RISEN, Part 1: Revolutionary Evidence

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This post is Part 1 of our RISEN series. You can also read the IntroductionPart 2Part 3Part 4, or Part 5.

Defending the truth of the resurrection begins by considering its undeniable significance. Perhaps the greatest reason to accept its historical reality is the historical revolution it created. When you consider his credentials, Jesus of Nazareth should never have worked. He was poor, uneducated, non-political, counter-cultural, resisted popularity, and left the world no writings. His public work lasted only three years until he was shamefully executed like a common criminal without a follower left to his name, except a few loyal women.

And yet here we are with Jesus standing alone as the centerpiece of human existence, and a following that is the flagship movement of human history. From a historical perspective this makes no sense, which is why historians have struggled for centuries to make sense of it. In particular, the early stages of this revolution are baffling. One might conceive how generations later the legend of Jesus had spread, and the movement took on a life of its own. But it’s that first generation that is so inexplicable.

How is it that his disciples who had all abandoned him at his death (and weren’t even particularly faithful and bold during his life), were curiously transformed into these courageous witnesses willing to go to their own death for Jesus? Or consider the Apostle Paul. Even the most critical historian will not deny Paul’s story. He was Christianity’s first and fiercest opponent, having early Christians imprisoned and killed. But then, out of nowhere, he becomes Christianity’s fiercest advocate, willing to endure his own imprisonment and death to spread the gospel of Jesus.

How do we account for these impossible transformations? Well, the easiest way to account for them is to take the transformed at their word: they claimed what changed everything for them was encountering the risen Jesus. That’s essentially how this whole thing called Christianity got started. These early followers went about the ancient world proclaiming that Jesus is risen, which means Jesus is true, which means the gospel he proclaimed and performed is true.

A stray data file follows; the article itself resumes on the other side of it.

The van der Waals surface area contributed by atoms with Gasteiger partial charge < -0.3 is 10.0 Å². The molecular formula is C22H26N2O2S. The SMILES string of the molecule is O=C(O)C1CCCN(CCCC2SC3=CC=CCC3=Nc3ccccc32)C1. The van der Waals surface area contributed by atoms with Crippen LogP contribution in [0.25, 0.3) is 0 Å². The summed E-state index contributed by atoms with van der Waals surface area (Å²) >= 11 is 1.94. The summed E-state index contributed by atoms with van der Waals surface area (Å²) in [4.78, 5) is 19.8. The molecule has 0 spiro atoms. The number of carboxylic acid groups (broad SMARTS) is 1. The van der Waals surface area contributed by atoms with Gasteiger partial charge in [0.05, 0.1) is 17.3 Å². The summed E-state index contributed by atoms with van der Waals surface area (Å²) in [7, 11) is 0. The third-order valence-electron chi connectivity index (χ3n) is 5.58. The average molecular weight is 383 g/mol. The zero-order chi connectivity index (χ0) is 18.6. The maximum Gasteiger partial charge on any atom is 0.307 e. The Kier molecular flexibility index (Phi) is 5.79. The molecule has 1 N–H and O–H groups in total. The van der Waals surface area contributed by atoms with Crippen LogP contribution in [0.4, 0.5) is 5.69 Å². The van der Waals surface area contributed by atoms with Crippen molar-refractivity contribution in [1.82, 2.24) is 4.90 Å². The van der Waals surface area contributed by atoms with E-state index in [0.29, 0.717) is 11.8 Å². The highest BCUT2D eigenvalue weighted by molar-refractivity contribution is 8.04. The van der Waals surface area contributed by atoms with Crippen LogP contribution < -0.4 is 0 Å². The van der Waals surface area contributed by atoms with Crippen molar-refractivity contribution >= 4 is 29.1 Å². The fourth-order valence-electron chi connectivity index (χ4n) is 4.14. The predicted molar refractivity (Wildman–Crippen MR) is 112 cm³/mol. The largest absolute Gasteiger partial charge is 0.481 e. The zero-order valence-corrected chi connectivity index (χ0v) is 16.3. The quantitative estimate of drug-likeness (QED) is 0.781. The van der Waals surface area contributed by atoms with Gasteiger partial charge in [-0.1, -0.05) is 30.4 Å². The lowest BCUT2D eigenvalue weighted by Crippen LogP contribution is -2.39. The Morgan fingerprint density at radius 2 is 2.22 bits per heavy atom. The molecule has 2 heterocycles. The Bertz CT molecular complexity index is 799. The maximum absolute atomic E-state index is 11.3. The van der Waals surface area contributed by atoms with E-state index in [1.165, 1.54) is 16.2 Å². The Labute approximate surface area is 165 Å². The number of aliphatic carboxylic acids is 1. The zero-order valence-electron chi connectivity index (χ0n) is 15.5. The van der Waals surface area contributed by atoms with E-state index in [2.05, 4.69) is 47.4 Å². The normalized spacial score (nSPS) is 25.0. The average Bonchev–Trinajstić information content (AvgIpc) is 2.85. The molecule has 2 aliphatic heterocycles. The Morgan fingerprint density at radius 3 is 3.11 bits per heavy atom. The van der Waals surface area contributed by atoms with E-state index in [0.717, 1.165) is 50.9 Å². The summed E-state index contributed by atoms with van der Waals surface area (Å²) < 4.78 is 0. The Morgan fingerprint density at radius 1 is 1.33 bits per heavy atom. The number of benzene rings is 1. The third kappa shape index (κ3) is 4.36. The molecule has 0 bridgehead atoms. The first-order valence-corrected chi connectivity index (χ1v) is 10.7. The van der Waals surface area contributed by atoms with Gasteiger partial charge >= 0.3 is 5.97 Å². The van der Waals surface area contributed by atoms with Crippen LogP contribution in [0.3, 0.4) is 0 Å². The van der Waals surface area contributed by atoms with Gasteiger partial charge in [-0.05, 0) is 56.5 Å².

On that point there is no debate. All historians agree that the resurrection claim was the foundation and motivation of this movement from the beginning. The debate is whether they actually encountered the resurrection or invented the resurrection. There are many problems with the latter that I will point out later, but the biggest problem is that nobody would ever die for a lie they invented.

People die for lies all the time. Take the 9/11 terrorists, for example. But the problem with the disciple’s martyrdom is that they would be dying for a known lie that they themselves crafted. So skeptical historians are left making the following case: Cowardly disciples who abandoned Jesus in his death, along with Christianity’s early enemy, along with hundreds of other lesser known people, contrived a mass conspiracy to trick the ancient world into believing an unbelievable event took place. And not only were they able to pull the conspiracy off (impossibly unlikely, as we will see in later posts), they were also willing to suffer and die for their own conspiracy.

Or the other option is that Jesus of Nazareth rose from the dead, appearing to his disciples, sworn enemy, and hundreds of others, and that revolutionary miracle led to a revolutionary following. A revolution that carries on to this day.

- Robert